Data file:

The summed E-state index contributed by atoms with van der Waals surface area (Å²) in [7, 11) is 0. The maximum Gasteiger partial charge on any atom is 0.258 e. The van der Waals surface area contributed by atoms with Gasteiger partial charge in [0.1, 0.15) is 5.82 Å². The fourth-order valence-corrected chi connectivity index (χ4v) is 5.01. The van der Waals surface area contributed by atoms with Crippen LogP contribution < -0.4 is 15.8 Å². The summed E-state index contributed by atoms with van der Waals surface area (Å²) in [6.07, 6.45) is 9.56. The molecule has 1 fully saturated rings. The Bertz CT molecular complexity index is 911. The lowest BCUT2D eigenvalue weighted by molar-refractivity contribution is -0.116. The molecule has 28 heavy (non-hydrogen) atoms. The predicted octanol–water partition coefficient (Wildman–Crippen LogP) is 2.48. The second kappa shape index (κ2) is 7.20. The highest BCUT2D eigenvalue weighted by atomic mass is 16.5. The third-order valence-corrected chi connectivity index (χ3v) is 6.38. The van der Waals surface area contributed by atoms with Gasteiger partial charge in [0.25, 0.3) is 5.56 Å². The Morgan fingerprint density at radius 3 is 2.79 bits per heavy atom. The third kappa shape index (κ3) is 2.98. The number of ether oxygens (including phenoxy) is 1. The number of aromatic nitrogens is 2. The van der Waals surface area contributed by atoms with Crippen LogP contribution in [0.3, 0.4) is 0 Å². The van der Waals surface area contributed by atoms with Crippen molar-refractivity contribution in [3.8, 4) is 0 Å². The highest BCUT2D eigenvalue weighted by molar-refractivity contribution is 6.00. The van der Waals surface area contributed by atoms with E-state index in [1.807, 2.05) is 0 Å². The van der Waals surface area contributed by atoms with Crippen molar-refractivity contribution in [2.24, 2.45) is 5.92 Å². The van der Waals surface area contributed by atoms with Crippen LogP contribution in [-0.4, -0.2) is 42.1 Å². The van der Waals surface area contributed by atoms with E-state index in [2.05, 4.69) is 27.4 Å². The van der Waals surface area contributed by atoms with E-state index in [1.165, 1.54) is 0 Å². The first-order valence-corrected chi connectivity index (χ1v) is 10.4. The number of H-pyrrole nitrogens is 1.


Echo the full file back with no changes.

The summed E-state index contributed by atoms with van der Waals surface area (Å²) in [7, 11) is 0. The maximum Gasteiger partial charge on any atom is 0.258 e. The van der Waals surface area contributed by atoms with Gasteiger partial charge in [0.1, 0.15) is 5.82 Å². The fourth-order valence-corrected chi connectivity index (χ4v) is 5.01. The van der Waals surface area contributed by atoms with Crippen LogP contribution < -0.4 is 15.8 Å². The summed E-state index contributed by atoms with van der Waals surface area (Å²) in [6.07, 6.45) is 9.56. The molecule has 1 fully saturated rings. The Bertz CT molecular complexity index is 911. The lowest BCUT2D eigenvalue weighted by molar-refractivity contribution is -0.116. The molecule has 28 heavy (non-hydrogen) atoms. The predicted octanol–water partition coefficient (Wildman–Crippen LogP) is 2.48. The second kappa shape index (κ2) is 7.20. The highest BCUT2D eigenvalue weighted by atomic mass is 16.5. The third-order valence-corrected chi connectivity index (χ3v) is 6.38. The van der Waals surface area contributed by atoms with Gasteiger partial charge in [0.25, 0.3) is 5.56 Å². The Morgan fingerprint density at radius 3 is 2.79 bits per heavy atom. The third kappa shape index (κ3) is 2.98. The number of ether oxygens (including phenoxy) is 1. The number of aromatic nitrogens is 2. The van der Waals surface area contributed by atoms with Crippen LogP contribution in [0.3, 0.4) is 0 Å². The van der Waals surface area contributed by atoms with Crippen molar-refractivity contribution in [3.8, 4) is 0 Å². The highest BCUT2D eigenvalue weighted by molar-refractivity contribution is 6.00. The van der Waals surface area contributed by atoms with E-state index in [1.807, 2.05) is 0 Å². The van der Waals surface area contributed by atoms with Crippen molar-refractivity contribution in [2.24, 2.45) is 5.92 Å². The van der Waals surface area contributed by atoms with Crippen LogP contribution in [-0.4, -0.2) is 42.1 Å². The van der Waals surface area contributed by atoms with E-state index in [2.05, 4.69) is 27.4 Å². The van der Waals surface area contributed by atoms with E-state index in [1.165, 1.54) is 0 Å². The first-order valence-corrected chi connectivity index (χ1v) is 10.4. The number of H-pyrrole nitrogens is 1.